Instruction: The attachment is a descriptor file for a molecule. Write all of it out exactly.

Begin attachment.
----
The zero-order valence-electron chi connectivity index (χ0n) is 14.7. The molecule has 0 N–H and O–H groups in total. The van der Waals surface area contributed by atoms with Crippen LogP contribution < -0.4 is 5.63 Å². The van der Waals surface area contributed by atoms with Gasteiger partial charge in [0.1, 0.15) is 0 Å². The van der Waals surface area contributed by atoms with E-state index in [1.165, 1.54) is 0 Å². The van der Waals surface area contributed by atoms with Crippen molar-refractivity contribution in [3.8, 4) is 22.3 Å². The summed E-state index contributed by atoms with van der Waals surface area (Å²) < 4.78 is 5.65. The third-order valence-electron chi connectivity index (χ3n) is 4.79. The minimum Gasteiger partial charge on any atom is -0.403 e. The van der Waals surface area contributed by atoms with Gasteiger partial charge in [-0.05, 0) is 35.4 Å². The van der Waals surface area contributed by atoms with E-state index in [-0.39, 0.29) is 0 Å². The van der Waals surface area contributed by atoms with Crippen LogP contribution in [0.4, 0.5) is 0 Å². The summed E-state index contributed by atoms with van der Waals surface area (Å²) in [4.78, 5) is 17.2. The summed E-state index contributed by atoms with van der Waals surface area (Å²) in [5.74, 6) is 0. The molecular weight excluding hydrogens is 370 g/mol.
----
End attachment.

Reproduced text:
The zero-order valence-electron chi connectivity index (χ0n) is 14.7. The molecule has 0 N–H and O–H groups in total. The van der Waals surface area contributed by atoms with Crippen LogP contribution < -0.4 is 5.63 Å². The van der Waals surface area contributed by atoms with Gasteiger partial charge in [0.1, 0.15) is 0 Å². The van der Waals surface area contributed by atoms with E-state index in [1.165, 1.54) is 0 Å². The van der Waals surface area contributed by atoms with Crippen molar-refractivity contribution in [3.8, 4) is 22.3 Å². The summed E-state index contributed by atoms with van der Waals surface area (Å²) < 4.78 is 5.65. The third-order valence-electron chi connectivity index (χ3n) is 4.79. The minimum Gasteiger partial charge on any atom is -0.403 e. The van der Waals surface area contributed by atoms with Gasteiger partial charge in [-0.05, 0) is 35.4 Å². The van der Waals surface area contributed by atoms with E-state index in [-0.39, 0.29) is 0 Å². The van der Waals surface area contributed by atoms with Crippen LogP contribution in [0.4, 0.5) is 0 Å². The summed E-state index contributed by atoms with van der Waals surface area (Å²) in [4.78, 5) is 17.2. The summed E-state index contributed by atoms with van der Waals surface area (Å²) in [5.74, 6) is 0. The molecular weight excluding hydrogens is 370 g/mol.